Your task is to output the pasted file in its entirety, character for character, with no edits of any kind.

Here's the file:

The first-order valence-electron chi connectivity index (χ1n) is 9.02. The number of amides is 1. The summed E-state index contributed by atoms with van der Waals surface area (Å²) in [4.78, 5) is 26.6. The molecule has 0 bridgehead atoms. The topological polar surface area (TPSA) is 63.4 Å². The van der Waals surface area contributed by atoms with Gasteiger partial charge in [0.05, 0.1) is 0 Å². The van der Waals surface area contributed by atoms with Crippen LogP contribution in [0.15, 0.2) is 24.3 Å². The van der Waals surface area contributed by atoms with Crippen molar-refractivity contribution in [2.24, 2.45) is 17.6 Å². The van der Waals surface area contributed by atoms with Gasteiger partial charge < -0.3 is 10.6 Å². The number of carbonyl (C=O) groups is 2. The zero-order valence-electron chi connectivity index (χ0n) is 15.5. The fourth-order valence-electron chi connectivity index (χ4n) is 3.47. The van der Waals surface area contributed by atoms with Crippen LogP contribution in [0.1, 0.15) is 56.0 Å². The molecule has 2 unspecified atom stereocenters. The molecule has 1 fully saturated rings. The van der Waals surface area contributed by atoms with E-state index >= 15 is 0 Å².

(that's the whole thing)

The first-order valence-electron chi connectivity index (χ1n) is 9.02. The number of amides is 1. The summed E-state index contributed by atoms with van der Waals surface area (Å²) in [4.78, 5) is 26.6. The molecule has 0 bridgehead atoms. The topological polar surface area (TPSA) is 63.4 Å². The van der Waals surface area contributed by atoms with Gasteiger partial charge in [0.05, 0.1) is 0 Å². The van der Waals surface area contributed by atoms with Crippen LogP contribution in [0.15, 0.2) is 24.3 Å². The van der Waals surface area contributed by atoms with Crippen molar-refractivity contribution in [2.24, 2.45) is 17.6 Å². The van der Waals surface area contributed by atoms with Gasteiger partial charge < -0.3 is 10.6 Å². The number of carbonyl (C=O) groups is 2. The zero-order valence-electron chi connectivity index (χ0n) is 15.5. The fourth-order valence-electron chi connectivity index (χ4n) is 3.47. The van der Waals surface area contributed by atoms with Crippen LogP contribution in [0.1, 0.15) is 56.0 Å². The molecule has 2 unspecified atom stereocenters. The molecule has 1 fully saturated rings. The van der Waals surface area contributed by atoms with E-state index >= 15 is 0 Å².